Not all heroes wear capes. But many millions of them go to work in scrubs.
We’re talking about nurses, of course. They’ve been at the forefront of every public health crisis over the past couple centuries, from smallpox outbreaks on the Old West frontier to the present-day battle against COVID-19. Just as importantly, they’re also first on the scene when your daughter goes into labor or your grandson cuts his finger at school.
What can we do to celebrate nurses’ contributions to our lives? One way is to mark National Nurses Week, which runs from May 6th to May 12th (Florence Nightingale’s birthday) every year. Let’s kick things off by running through some of the more interesting facts about the profession.
1. Nurses are the most trusted professionals
Every year, Gallup asks Americans to rate the ethics and honesty of various professions, from car salespeople to chiropractors. And nearly every year, nurses top the poll, leaving judges and even grade schoolteachers trailing in their wake. It’s no surprise — anyone who’s ever visited a hospitalized loved one knows how reassuring it is to see nurses at work.
2. Nursing is a growing profession
According to the U.S. Bureau of Labor Statistics, the United States has just over 3 million registered nurses — roughly equivalent to the population of Puerto Rico. We still need more nurses, however, and the profession is projected to grow 7 percent by 2029. That’s partly because seniors are living longer and more active lives, while at the same time managing chronic health conditions that require skilled nursing care outside of hospitals.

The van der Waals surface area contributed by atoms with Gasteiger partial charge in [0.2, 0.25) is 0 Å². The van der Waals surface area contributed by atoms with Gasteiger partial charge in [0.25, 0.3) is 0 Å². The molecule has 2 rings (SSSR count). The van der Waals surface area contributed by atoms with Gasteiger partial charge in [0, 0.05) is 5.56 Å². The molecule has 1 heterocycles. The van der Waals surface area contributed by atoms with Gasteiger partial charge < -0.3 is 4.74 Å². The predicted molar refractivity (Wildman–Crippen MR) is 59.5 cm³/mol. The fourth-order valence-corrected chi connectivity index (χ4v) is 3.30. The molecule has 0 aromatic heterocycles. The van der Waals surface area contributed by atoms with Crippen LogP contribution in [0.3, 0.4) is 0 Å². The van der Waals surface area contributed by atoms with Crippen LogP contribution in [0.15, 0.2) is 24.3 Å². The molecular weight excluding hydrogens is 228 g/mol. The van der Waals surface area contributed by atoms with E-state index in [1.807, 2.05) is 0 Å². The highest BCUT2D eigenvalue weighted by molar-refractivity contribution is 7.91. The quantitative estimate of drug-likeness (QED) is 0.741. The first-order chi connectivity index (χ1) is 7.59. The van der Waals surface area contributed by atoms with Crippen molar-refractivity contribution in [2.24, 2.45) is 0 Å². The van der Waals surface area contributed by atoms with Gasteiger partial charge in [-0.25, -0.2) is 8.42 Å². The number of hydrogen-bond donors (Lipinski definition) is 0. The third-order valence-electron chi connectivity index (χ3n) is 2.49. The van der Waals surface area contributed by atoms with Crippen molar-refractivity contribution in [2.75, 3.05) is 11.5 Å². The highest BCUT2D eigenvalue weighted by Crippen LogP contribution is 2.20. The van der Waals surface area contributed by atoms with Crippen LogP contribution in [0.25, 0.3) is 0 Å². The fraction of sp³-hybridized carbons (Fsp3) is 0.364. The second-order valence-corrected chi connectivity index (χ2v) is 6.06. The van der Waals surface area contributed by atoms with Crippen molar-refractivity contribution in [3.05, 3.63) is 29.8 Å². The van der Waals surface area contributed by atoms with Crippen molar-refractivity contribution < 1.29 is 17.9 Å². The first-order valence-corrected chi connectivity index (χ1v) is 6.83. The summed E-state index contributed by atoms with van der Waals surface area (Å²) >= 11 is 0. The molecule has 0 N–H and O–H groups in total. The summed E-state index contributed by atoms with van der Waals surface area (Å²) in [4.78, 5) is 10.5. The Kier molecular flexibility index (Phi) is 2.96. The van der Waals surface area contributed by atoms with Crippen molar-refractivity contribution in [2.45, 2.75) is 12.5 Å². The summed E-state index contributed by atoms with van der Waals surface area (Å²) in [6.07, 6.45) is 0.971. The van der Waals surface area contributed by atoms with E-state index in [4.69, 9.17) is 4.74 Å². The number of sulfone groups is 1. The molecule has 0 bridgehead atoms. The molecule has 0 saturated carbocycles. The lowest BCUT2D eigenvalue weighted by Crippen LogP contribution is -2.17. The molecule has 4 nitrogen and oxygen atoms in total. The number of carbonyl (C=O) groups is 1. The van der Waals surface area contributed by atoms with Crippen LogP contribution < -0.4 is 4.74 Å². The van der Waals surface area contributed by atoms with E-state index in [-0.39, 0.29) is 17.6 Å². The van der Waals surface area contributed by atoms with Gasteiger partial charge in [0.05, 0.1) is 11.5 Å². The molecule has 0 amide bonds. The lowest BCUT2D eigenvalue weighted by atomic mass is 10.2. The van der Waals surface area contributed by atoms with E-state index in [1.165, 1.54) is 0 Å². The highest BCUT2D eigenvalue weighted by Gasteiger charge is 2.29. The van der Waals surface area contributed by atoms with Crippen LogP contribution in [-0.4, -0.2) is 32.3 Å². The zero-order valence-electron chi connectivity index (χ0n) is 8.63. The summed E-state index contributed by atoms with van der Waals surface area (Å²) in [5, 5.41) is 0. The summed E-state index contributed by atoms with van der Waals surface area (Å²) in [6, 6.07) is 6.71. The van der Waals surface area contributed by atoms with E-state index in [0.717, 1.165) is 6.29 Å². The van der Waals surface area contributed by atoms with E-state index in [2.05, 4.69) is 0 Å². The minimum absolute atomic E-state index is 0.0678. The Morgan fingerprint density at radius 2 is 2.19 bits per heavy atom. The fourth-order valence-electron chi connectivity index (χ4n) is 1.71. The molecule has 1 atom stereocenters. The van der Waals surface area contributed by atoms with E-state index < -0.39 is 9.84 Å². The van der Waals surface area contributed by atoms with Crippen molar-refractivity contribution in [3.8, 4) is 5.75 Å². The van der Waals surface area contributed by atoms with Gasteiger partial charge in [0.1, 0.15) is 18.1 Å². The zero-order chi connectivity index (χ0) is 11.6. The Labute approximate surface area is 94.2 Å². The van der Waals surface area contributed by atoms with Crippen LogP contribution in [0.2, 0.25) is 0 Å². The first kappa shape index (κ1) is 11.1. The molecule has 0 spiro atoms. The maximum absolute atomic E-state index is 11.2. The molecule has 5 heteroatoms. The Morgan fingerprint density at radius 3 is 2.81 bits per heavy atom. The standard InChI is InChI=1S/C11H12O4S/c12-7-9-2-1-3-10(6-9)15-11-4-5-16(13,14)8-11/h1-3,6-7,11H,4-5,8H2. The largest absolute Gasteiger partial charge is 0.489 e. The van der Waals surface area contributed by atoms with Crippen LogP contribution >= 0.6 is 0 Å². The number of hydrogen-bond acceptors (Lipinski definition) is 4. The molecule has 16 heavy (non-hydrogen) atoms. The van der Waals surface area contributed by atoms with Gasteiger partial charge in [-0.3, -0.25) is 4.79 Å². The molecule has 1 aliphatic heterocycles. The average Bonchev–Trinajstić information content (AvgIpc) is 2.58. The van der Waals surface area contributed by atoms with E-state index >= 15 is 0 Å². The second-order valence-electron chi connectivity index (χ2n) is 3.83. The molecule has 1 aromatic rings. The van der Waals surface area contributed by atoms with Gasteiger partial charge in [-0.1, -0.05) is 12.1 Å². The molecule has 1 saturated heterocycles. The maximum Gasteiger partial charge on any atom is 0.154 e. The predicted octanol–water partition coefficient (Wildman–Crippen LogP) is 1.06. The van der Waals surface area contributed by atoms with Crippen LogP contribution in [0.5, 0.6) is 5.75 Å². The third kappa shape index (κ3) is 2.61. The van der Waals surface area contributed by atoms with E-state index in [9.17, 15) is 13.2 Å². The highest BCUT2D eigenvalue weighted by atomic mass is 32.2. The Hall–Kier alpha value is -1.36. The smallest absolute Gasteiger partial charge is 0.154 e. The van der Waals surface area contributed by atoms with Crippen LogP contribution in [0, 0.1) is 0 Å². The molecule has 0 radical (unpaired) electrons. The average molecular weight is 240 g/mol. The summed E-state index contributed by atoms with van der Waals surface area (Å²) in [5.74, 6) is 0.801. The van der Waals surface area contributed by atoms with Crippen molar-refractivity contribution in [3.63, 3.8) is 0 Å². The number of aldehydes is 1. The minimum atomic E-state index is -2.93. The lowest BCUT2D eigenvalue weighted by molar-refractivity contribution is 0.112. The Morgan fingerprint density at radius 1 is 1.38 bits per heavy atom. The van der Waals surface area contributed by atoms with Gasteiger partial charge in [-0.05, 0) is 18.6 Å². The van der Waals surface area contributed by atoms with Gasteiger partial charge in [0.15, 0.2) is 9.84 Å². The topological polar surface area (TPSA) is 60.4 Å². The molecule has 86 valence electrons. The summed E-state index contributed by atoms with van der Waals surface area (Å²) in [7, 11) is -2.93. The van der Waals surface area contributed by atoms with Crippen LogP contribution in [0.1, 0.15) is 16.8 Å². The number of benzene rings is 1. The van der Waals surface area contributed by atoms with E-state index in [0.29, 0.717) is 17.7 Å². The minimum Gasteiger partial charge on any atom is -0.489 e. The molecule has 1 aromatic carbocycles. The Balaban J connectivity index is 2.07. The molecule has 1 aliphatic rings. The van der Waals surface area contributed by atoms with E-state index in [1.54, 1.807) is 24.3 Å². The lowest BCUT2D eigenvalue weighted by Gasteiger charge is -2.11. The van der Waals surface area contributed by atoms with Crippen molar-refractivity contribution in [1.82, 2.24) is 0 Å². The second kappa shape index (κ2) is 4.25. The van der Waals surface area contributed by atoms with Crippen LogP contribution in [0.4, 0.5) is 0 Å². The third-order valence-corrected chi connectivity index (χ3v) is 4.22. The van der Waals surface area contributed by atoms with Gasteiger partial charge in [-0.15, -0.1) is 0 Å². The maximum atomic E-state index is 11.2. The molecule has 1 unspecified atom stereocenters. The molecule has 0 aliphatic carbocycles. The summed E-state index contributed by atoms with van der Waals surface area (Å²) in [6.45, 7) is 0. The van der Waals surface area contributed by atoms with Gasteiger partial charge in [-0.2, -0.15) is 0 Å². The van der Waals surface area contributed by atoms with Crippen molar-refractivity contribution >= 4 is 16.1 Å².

3. Walt Whitman was a nurse
It’s hard to imagine America’s greatest poet in scrubs. But even though he lacked formal training, Walt Whitman spent three years as a volunteer nurse during the Civil War. He visited with thousands of wounded soldiers, both Union and Confederate, doing his best to offer comfort and hope, as only nurses can. Or, as he puts it in his poem “The Wound-Dresser”:
Bearing the bandages, water and sponge,
Straight and swift to my wounded I go.
4. Four in 10 nurses work outside hospitals
While nurses remain the heart and soul of every hospital, an increasing number work in other settings. There are nurses who teach, nurses who support the troops, nurses in industry and nurses who look after passengers on cruise ships. We’re particular proud of the nurses who work for Care Advantage, who share our mission to deliver exceptional care to patients in their residences.
5. Nursing skills can take you anywhere
Trained nurses can become celebrities such as country music stars (Naomi Judd and Paul Brandt) and award-winning actors (Julie Walters). Core nursing skills like problem solving, adaptability and empathy mean nurses make great entrepreneurs, too. Take Debbie Johnston, RN, who founded Care Advantage in 1988. It was while working as a hospital nurse that Debbie noticed too many patients were being discharged while still in recovery. Thirty years on, Care Advantage has expanded to offer all kinds of services for seniors, but skilled nursing remains one of the things we do best.